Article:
Tag Archives: healthy eating

Thanksgiving Lite

I was asked to do a cooking demo at Maggie’s in Dundee last night, as part of their support group programme for people with skin cancers. Since it’s Thanksgiving week, and America so much in the news (eeek! Donald T is half Scottish! How can this be true?) I thought I’d do a healthied-up version of a couple of my favourite Hugh Fearnley-Whittingstall recipes. No photos I’m afraid – I got too caught up in delivering my presentation to remember to whip the camera out.Image result for image Lisa Simpson as Statue of Liberty

Anyway, we had a nice butternut squash and peanut soup, served with warm cornbread; and followed by a yoghurt/ custard/ blueberries/ pecan ‘Mess’ (if it’s good enough for Eton College, it’s good enough for me). I substituted butter for oil, and full-cream milk for semi-skimmed, and cut down on the salt. There are so many good flavours in these recipes that you really don’t notice the difference. My recipes below.

A note on chilli: I always find it hard to judge the quantity, as chillies seem to vary so much. This time for the cornbread I used Supernature cold-pressed rapeseed oil infused with chilli, and found it (a) very potent! and (b) very convenient – and more predictable perhaps than your random chilli off the supermarket shelf.

For the Mess, I used the last of my lovely fat blueberries frozen from my day at Downieken farm.

It was interesting researching the background to Thanksgiving Day in the U.S. It seems to have started as an early pilgrim thing and has evolved through the centuries. Here in Scotland we have a lot of thanksgiving services in churches at the end of the harvest season but otherwise I don’t think it’s marked very much. Lots of the donations handed in at these services are sent to the Food Bank, recognising that despite our peace and plenty, many people in the world’s most prosperous countries are still starving. Shocking.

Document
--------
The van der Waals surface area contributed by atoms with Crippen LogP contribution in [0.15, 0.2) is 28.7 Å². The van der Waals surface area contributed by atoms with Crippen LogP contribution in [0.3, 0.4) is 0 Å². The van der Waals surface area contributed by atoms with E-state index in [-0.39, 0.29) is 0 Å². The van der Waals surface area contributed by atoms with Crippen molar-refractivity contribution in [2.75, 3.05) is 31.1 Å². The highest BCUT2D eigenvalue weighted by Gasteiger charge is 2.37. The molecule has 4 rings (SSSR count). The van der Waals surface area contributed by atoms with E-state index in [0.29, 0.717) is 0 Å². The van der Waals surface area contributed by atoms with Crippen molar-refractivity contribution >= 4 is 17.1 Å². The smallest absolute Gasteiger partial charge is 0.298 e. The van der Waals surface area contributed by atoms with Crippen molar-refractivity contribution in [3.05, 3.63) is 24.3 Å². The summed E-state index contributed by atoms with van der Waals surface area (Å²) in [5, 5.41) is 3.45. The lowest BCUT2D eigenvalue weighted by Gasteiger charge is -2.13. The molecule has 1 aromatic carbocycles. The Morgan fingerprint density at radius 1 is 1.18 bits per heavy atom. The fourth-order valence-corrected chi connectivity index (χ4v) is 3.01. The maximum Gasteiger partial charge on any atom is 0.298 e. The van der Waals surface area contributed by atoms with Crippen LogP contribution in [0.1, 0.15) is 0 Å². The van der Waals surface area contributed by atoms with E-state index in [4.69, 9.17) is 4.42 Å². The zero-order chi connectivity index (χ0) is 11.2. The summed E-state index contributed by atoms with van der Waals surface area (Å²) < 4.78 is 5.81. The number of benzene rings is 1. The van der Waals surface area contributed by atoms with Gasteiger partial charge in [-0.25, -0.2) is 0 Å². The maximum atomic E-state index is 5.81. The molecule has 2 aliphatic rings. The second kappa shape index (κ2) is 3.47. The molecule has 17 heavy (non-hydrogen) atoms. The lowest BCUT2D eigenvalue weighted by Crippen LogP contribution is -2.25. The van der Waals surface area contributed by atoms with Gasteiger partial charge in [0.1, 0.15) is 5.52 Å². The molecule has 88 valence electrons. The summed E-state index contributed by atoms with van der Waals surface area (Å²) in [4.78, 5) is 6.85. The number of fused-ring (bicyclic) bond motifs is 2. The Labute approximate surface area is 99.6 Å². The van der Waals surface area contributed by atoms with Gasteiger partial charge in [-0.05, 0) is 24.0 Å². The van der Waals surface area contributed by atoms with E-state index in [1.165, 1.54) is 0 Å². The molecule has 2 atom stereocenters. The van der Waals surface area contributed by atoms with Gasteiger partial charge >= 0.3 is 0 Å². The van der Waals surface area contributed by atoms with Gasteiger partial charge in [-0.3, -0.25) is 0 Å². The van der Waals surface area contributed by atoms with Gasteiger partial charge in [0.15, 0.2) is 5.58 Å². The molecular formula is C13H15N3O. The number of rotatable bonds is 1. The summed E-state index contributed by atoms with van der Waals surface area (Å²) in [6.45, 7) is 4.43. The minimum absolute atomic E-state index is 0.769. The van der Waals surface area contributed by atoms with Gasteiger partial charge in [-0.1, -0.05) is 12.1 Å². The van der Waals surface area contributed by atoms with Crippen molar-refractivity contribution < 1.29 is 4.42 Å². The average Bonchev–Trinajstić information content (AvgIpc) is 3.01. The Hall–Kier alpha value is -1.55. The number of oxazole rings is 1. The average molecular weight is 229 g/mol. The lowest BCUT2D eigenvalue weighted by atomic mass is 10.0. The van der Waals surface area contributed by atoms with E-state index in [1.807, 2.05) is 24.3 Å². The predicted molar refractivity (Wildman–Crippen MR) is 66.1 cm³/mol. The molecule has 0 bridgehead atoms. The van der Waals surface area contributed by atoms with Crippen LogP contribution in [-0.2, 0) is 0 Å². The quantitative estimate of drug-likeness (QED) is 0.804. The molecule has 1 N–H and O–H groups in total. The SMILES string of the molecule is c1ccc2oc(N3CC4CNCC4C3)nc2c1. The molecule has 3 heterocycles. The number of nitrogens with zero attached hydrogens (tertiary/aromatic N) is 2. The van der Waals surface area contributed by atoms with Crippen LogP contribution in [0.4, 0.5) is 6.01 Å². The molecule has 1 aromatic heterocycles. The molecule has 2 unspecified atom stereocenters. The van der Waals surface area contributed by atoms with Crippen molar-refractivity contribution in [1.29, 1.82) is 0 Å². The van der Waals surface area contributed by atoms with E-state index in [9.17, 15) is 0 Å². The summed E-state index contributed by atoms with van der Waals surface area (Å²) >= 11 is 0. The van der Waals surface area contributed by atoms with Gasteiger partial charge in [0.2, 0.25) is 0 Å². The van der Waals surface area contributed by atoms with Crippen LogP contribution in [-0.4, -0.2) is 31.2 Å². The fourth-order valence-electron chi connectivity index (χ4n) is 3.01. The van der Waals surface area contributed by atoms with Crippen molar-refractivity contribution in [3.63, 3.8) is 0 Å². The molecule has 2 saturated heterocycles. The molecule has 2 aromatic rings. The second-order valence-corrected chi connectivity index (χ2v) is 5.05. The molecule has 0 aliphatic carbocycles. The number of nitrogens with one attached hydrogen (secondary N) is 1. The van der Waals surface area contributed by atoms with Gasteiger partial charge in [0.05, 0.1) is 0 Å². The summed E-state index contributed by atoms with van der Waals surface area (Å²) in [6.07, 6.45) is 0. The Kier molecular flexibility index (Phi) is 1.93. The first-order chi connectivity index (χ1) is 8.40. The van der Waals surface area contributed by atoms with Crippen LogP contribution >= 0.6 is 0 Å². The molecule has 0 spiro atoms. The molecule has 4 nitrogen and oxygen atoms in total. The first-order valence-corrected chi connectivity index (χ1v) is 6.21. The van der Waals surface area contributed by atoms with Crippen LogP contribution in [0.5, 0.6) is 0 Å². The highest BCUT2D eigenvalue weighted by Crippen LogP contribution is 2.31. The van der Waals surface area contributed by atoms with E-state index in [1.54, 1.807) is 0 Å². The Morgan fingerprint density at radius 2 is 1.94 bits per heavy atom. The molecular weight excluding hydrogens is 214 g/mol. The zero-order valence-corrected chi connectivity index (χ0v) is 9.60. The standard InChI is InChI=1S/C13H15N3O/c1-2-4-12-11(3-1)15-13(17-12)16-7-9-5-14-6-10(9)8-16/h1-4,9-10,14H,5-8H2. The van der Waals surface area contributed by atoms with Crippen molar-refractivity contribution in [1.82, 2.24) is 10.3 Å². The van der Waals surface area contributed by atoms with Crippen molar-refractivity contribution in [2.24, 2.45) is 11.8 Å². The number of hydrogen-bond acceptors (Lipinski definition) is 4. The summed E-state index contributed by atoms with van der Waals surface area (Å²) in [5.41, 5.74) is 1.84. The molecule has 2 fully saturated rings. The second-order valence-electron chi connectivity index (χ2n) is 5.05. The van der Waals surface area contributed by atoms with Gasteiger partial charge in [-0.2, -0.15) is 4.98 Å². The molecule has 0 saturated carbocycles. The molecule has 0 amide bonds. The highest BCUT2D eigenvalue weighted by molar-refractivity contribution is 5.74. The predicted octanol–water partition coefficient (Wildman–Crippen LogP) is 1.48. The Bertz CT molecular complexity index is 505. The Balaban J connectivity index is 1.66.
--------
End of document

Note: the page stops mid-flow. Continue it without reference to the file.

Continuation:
2 onions, 3 cloves garlic, 1-2 chillies, large knob of fresh ginger, grated; 1 tbsp rapeseed oil

2 butternut squashes, peeled, seeded, diced

1.5 litres veg stock

300g peanut butter

2 limes, a bunch of fresh coriander

1.         Dice the onions, sweat in oil for 5 mins or till soft. Add chilli, ginger and garlic and cook for another few mins; then the squash and some black pepper, put lid on and sweat for further 5 mins.

2.         Add stock and simmer 20 mins or till squash soft. Blend. Take some of the hot liquid out of the pot and mix with peanut butter to loosen it up a bit – then pour the lot back into the soup. Heat through again. Add lime juice and chopped coriander; taste and add salt (only if needed) and black pepper.

3.         Serve with optional garnishes – a blob of yoghurt, a sprinkle of peanuts, pumpkin seeds or finely chopped chillies, a sprinkle of coriander